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Strategies for maintaining referential integrity

How to design systems that maintain referential integrity without foreign key constraints

If you choose to not use foreign key constraints, cascading actions need to be addressed via code instead of letting the database engine handle them for you. This document outlines some recommended strategies for building a system that handles those actions for you.

Note

If you want to use foreign key constraints instead for referential integrity, opt-in to the foreign key constraints beta. If you are unsure if you should use them, the foreign key constraints documentation covers some of the advantages and disadvantages.

The following examples will use the concept of a recipe manager with the following schema. Samples will be provided in SQL, so they are relatively universal regardless of the language or framework used.

A sample recipes database schema. {priority}

The same scenario will be used for each suggestion below: deleting a recipe and its associated records.

Executing actions inline

The first method you could use to address stale records is to write the necessary code to handle cascading actions in line with the main execution.

For example, if you are deleting a recipe using an API, you could extend the route handler to delete the associated ingredients and steps as well.

SQL
-- Main action
DELETE FROM recipes WHERE id = 123
-- Secondary actions
DELETE FROM ingredients WHERE recipe_id = 123
DELETE FROM steps WHERE recipe_id = 123

The benefit this approach provides is that it’s relatively straightforward using the systems that are already in place. The downside is in situations where a large number of records need to be deleted or updated, you might make your users wait for longer than needed as the cascading actions are handled.

Scheduled jobs

The second approach is using a system that will scan the database at regular intervals for cascading actions that need to be performed.

For example, you might set up Cron with a script that will execute queries against the database to find records that are soft-deleted, and run the necessary SQL to delete the ingredients and steps, then the recipe itself.

The main action would flag the record in the recipes table as being soft-deleted:

SQL
-- Flag the record as requiring deletion.
UPDATE recipes SET is_deleted = true WHERE id = 123

A scheduled task could then execute the following statements to find the records requiring cleanup, and delete those records:

SQL
-- Find the recipes that have been deleted.
SELECT id FROM recipes WHERE is_deleted = true
-- Then for each recipe delete the necessary records.
DELETE FROM ingredients WHERE recipe_id = 123
DELETE FROM steps WHERE recipe_id = 123
DELETE FROM recipes WHERE id = 123

The benefit this approach provides is that the main execution point of your application (ex: an API) would return quicker as you are simply updating a single value in the database. This prevents the user from waiting for those records to be cleaned up.

The downside is that this requires an additional system with its own associated code that would require maintenance. While DELETE operations are relatively straightforward, addressing UPDATE operations may be a challenge. There is also an inherent delay where stale records would exist in the database between script executions. You can see a full example of how to handle this in Rails in our Ruby on Rails: 3 tips for deleting data at scale blog post.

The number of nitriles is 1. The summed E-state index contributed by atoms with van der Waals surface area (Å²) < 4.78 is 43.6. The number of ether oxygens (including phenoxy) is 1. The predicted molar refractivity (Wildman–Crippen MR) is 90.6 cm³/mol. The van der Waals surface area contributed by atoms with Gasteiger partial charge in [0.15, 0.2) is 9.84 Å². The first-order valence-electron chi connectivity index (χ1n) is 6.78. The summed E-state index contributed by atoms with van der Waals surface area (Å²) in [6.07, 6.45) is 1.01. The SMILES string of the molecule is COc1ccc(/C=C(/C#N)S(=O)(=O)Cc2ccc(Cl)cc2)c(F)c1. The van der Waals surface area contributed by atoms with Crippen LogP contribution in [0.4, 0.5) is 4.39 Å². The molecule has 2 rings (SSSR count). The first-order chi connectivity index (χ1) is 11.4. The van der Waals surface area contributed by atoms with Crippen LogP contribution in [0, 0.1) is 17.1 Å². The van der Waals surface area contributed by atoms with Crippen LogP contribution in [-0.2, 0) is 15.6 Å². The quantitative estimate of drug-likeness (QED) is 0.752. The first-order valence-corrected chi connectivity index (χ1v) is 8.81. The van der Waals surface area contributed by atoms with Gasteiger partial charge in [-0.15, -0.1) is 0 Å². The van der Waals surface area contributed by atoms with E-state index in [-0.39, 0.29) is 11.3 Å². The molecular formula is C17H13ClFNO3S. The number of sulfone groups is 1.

Asynchronous cleanup using queues

The final recommended strategy would be to use a message queue like AWS SQS or RabbitMQ. The application would send messages to the queue so that a handler can perform the cascading operations asynchronously.

For example, you may set up an AWS SQS queue to receive messages from your API on what actions were performed on a particular recipe or what data was changed. When a message is dropped on the queue, a Lambda function is triggered to perform the required operations.

In this scenario, your API may start by deleting the recipe record:

SQL
DELETE FROM recipes WHERE id = 123

The API might then drop a message into the queue in the following format:

JSON
{
"id": 123,
"action": "deleted"
}

The Lambda function that receives the message from the API could then perform the cleanup operations:

SQL
DELETE FROM ingredients WHERE recipe_id = 123
DELETE FROM steps WHERE recipe_id = 123
DELETE FROM recipes WHERE id = 123

This approach provides the greatest number of benefits. Cascading operations are asynchronous, so the caller wouldn’t need to wait. It scales well since any number of serverless functions may be started to handle the load. Cleanup operations would be executed in near real-time, as long as it takes for a message to enter the queue and the serverless function to pick it up. It is also decoupled and easily fits the serverless model very well.

The primary downside is that it increases the complexity of the overall application and requires the largest number of moving parts, as well as the knowledge to support these systems.

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